October 27, 2009
Lies, damn lies, and opinion pollsBy Allan Nadel
As a life member of the Sierra Club, I enjoy a subscription to their bimonthly magazine. A small item in the Nov/Dec issue caught my eye: the University of Maryland's Program on International Policy Attitudes (PIPA) surveyed 19 countries asking, "How high a priority should addressing climate change be for your government?...on a scale of 0 (not a priority) to 10 (very high priority)." Not surprisingly, considering our "slacker mentality," the United States ranked dead last, with a score of 4.7. Let's see how some other contestants fared, countries whose people apparently care far more about Planet Earth than our own benighted citizens:
Mexico, 9.1 (top score!) According to the World Bank,
Mexico Child Link provides more detail:
But not all Mexicans are poor. In 2002 Mexico ranked 15th in the world in terms of income inequality, right between Burkino Faso and Zambia. Mexico City, home to almost 20% of Mexico's population, has a serious problem with pollution
But Mexicans want their government to do more about global warming!
Also well ahead of the United States is Nigeria, with a score of 7.8. In addition to global warming, Nigeria has other concerns:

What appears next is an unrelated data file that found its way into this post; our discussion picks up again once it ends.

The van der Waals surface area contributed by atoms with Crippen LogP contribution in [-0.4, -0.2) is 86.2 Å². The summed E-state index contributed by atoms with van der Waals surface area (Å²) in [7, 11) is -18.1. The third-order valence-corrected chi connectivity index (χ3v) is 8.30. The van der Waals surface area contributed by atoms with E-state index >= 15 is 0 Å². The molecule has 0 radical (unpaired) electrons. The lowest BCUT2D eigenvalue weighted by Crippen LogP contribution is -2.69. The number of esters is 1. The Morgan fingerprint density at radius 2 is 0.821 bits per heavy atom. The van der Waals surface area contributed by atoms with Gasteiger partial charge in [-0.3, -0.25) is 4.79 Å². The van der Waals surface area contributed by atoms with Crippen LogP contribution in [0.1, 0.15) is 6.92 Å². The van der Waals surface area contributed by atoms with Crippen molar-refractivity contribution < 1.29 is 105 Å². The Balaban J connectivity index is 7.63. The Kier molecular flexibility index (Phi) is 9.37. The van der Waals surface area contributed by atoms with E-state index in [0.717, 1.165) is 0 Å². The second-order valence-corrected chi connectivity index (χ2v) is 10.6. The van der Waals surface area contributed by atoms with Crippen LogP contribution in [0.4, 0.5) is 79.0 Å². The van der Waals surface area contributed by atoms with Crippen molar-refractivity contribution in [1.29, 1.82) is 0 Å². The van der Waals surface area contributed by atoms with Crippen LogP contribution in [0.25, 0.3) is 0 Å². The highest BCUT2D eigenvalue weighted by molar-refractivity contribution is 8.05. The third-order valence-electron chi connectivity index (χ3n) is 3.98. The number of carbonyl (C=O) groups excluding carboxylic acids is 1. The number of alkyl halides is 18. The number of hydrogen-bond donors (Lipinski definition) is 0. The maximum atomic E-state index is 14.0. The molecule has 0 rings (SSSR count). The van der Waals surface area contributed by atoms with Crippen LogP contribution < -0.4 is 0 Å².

PBS recently reported:
But Nigerians want their government to do more about global warming!
Russia's score is 7.4. In Russia, alcoholism is bad, and getting worse. The 35,000 deaths from AIDS in 2007 was several times that of all of Western Europe. But this erstwhile superpower's biggest problem is that it's vanishing: The average age of death for Russian men is 60, compared to 76 in other European countries, and the gap in life expectancy between Russia and other developed countries has steadily risen for the last several decades. Although Russia's "main problem" is high mortality in middle age, infant mortality is higher than all other developed countries except for Moldova, Bulgaria, and Rumania. Furthermore, half of all pregnancies to Russian women end in abortion, which is actually an improvement from the 1990's, when it was two thirds. Thus the net reproduction rate is just over half the replacement rate. Combined with an increasing mortality, the Russian Federation is depopulating at a rate of one million people per year. A loss of 14 million working age people is predicted to occur between 2009 and 2025.
But Russians want their government to do more about global warming!
Egypt's score is 7.2. According to this 2007 article
But Egyptians want their government to do more about global warming!
Let's not even talk about Iraq and the "Palestinian Territories." This is so far-fetched, I'm afraid that if you asked people there about global warming, they might die laughing.
So: Mexicans, Nigerians, Russians, Egyptians-beset by poverty, pollution, corruption, disease....are all clamoring that their governments acts more forcefully about-global warming! Are the people in these countries insane? Wouldn't clean water, basic health care, etc. be a higher priority?
Let's find out more about this study. According to their website,